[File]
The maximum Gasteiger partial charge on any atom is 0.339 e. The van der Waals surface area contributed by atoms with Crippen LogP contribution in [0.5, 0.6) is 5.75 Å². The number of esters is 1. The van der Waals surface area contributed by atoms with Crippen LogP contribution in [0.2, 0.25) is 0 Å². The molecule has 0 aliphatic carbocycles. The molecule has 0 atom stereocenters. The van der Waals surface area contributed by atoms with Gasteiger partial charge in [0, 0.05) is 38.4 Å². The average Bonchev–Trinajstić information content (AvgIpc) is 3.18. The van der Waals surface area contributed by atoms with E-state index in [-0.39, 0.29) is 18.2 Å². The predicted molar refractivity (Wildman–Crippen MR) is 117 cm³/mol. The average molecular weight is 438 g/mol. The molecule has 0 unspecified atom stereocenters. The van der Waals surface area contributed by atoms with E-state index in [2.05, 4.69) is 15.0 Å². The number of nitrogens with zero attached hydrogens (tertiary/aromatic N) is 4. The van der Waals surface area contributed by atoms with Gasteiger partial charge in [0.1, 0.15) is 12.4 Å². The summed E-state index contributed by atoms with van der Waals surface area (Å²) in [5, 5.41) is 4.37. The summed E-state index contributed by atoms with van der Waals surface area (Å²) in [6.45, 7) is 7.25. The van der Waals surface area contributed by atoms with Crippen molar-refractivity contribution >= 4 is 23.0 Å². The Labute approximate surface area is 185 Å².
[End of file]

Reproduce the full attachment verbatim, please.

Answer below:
The maximum Gasteiger partial charge on any atom is 0.339 e. The van der Waals surface area contributed by atoms with Crippen LogP contribution in [0.5, 0.6) is 5.75 Å². The number of esters is 1. The van der Waals surface area contributed by atoms with Crippen LogP contribution in [0.2, 0.25) is 0 Å². The molecule has 0 aliphatic carbocycles. The molecule has 0 atom stereocenters. The van der Waals surface area contributed by atoms with Gasteiger partial charge in [0, 0.05) is 38.4 Å². The average Bonchev–Trinajstić information content (AvgIpc) is 3.18. The van der Waals surface area contributed by atoms with E-state index in [-0.39, 0.29) is 18.2 Å². The predicted molar refractivity (Wildman–Crippen MR) is 117 cm³/mol. The average molecular weight is 438 g/mol. The molecule has 0 unspecified atom stereocenters. The van der Waals surface area contributed by atoms with E-state index in [2.05, 4.69) is 15.0 Å². The number of nitrogens with zero attached hydrogens (tertiary/aromatic N) is 4. The van der Waals surface area contributed by atoms with Gasteiger partial charge in [0.1, 0.15) is 12.4 Å². The summed E-state index contributed by atoms with van der Waals surface area (Å²) in [5, 5.41) is 4.37. The summed E-state index contributed by atoms with van der Waals surface area (Å²) in [6.45, 7) is 7.25. The van der Waals surface area contributed by atoms with Crippen molar-refractivity contribution >= 4 is 23.0 Å². The Labute approximate surface area is 185 Å².